Jenny Garrett,  Career Coach and Personal Development Coach and Founder of The Happinesta Project

"Your online course Paper Therapy  - I loved it and found it helpful and powerful!"

Carole Osterwell,  Leadership Coach

Get Writing Through the Wisdom of Trees here

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creative writing for trees


35 Words to Describe a Forest Well in a Novel

By: Author Hiuyan Lam

Posted on Last updated: October 20, 2023

Categories Vocabulary Boosters

35 Words to Describe a Forest Well in a Novel

A huge part of writing a novel is using the best words to describe various settings to bring your story to life. If you have a scene set in a forest, your words to describe a forest must reflect everything the characters (if any) can see or feel, or should paint a vivid picture of the setting.

But that’s easier said than done, isn’t it? Everyone gets stuck sometimes and finding the best words to describe the simplest of things can take some time.

In this post, we’re going to focus on a popular scene that can be tricky to describe for some: the forest. Here are 35 of the best words to describe a forest well in a novel:

6 words for a forest at night (black forest)

  Scenes take place in the forest at night for various reasons. Perhaps you want to create suspense or mystery.   A forest at night can also be used to create drama or romance. However, if you don’t have the best words to describe a forest at night, your delivery is sure to fall flat.   Here are 6 words to describe a forest at night:  

gray scale photo of trees and pathway

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dark forest photo tall trees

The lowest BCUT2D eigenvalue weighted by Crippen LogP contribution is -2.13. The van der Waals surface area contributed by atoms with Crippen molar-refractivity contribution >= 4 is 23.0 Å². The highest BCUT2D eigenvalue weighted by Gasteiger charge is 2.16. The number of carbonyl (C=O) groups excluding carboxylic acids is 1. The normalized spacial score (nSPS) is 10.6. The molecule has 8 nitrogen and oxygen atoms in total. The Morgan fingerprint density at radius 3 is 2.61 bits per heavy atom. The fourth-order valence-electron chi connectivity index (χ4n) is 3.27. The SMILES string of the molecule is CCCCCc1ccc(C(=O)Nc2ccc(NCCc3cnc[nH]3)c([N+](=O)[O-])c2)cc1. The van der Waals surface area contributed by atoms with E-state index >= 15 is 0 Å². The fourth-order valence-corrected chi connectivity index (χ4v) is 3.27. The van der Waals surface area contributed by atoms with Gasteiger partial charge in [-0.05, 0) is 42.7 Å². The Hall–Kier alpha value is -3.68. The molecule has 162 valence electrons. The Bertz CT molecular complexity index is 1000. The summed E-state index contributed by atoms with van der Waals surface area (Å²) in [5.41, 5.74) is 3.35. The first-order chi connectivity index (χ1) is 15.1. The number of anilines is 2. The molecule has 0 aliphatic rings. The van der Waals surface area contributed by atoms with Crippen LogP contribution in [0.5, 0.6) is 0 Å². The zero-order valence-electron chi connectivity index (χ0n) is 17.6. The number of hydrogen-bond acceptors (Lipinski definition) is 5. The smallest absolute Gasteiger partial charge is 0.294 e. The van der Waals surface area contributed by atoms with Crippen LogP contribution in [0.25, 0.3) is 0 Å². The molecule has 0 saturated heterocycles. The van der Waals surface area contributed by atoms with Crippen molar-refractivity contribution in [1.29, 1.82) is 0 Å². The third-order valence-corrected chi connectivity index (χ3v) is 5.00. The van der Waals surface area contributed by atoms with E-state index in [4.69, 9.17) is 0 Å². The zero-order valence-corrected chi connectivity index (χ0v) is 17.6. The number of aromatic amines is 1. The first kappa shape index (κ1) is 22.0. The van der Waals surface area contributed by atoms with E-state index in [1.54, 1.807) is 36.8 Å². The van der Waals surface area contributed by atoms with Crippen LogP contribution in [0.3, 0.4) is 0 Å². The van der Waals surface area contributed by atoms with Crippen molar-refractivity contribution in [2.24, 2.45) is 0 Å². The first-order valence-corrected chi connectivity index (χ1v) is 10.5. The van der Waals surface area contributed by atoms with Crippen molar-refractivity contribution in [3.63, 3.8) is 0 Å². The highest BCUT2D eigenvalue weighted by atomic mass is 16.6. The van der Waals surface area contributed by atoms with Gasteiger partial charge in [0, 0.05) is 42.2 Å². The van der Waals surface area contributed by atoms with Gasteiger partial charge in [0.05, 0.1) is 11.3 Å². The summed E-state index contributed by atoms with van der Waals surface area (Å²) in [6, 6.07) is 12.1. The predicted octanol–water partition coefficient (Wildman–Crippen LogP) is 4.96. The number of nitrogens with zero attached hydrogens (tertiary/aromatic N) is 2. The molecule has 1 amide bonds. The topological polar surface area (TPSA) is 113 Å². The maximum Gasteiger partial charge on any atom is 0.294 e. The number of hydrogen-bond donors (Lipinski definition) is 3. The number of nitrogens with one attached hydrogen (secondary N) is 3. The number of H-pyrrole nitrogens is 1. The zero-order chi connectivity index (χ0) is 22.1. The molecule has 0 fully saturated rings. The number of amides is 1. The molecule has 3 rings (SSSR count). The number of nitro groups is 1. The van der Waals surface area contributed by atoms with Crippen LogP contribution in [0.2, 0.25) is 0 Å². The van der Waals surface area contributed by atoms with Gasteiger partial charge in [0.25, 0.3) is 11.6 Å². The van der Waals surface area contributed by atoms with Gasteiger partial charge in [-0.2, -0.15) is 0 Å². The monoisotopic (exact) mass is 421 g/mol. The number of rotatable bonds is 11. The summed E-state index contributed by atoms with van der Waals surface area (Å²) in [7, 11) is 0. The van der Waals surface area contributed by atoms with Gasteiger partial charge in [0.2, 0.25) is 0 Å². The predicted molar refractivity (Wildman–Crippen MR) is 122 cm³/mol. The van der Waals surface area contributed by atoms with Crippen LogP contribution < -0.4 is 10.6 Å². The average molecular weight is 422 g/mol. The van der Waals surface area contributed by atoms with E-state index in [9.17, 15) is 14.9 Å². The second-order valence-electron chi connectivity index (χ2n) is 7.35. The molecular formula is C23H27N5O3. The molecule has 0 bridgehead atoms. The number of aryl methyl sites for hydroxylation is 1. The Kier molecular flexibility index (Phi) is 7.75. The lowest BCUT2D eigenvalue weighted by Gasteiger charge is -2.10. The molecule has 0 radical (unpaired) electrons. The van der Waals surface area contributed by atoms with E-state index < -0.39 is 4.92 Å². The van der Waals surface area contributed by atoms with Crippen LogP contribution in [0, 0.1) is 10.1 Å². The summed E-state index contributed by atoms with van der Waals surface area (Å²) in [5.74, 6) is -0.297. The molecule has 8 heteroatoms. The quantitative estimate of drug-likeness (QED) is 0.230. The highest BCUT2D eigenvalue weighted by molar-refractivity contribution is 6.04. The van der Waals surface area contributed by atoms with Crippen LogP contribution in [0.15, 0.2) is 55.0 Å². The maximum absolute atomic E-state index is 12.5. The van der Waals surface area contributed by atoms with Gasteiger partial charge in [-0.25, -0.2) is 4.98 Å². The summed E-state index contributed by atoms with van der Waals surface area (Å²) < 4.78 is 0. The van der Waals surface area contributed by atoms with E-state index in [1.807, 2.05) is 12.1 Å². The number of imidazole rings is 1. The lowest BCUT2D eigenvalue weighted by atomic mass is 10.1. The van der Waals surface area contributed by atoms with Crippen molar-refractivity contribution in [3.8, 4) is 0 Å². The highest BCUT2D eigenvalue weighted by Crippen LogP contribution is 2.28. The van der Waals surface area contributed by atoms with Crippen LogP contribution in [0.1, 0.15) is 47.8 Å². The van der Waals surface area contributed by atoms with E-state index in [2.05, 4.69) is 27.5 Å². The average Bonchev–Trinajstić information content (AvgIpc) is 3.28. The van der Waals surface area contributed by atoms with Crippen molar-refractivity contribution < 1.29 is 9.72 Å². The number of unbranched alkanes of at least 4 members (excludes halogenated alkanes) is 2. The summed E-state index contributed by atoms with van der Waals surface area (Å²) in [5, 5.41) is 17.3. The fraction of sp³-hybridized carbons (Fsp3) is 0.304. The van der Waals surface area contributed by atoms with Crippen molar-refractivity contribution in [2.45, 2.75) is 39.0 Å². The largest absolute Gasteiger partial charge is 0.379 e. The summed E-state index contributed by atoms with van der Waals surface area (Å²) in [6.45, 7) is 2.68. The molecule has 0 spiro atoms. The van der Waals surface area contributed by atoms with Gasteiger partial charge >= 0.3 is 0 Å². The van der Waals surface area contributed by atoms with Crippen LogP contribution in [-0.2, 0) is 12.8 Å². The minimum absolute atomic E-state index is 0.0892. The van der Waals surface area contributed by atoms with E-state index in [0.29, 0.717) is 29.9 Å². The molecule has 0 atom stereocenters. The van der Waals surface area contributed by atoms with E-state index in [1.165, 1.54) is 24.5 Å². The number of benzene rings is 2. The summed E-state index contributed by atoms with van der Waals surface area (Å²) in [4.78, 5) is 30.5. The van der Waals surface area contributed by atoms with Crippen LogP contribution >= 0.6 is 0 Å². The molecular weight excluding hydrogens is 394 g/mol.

6 words to describe a forest in winter (white forest)

  Forests in winter are truly a sight to behold, especially when they are blanketed by a cover of white snow. A white forest may be used to portray purity or light.   A white forest may also be used to portray isolation or emptiness. Here are 6 words to describe a forest based on what you wish to portray:  

gray scale photo of trees on snow

6 words to describe a forest in spring (green forest)

  During spring, the forest is at its busiest with creatures roaming about, and plants sprouting their blossoms. It is a period of rebirth and regrowth that may be used to set a specific mood or contrast a less favorable circumstance.   Whatever the case may be, here are 6 words to describe a forest in spring:  

Photo of greenfields with yellow and red flowers at daytime

20+ of the Best Words to Describe Night in a Story

gray concrete road in between tall green trees

6 words about the Amazon rainforest

  The Amazon is the world’s largest rainforest and contains an infinite number of green trees of various shades and sizes. It is also one of the most diverse biomes on the planet.   Here are some words to describe a forest that will help you to paint an accurate picture of the Amazon rainforest.  

green moss on brown tree trunk

6 words to convey the atmosphere of a mysterious/deep forest

  When describing a forest to an audience, you will need words to describe more than just the trees.   You also need to pay attention to the atmosphere, especially if it is mysterious or deep.   Here are some words to describe a forest based on its atmosphere  

brown wooden boat floating on water

Spring Plants Writing Prompts

821. The beautiful blooming flowers of spring include daisies, irises, and lilies. What would it be like if humans could bloom? What would they look like and why?

822. One blooming flower that can be considered a weed is the dandelion. How do you think this green and yellow plant spread itself throughout the whole world? Are there any plants you'd rather were as common as the dandelion? If so, what plants and why?

823. While some people don't like them, dandelions have many helpful properties and have been used in medicine and for coffee substitutes. What is an example of something in your life that has many different uses? What do you use it for and why?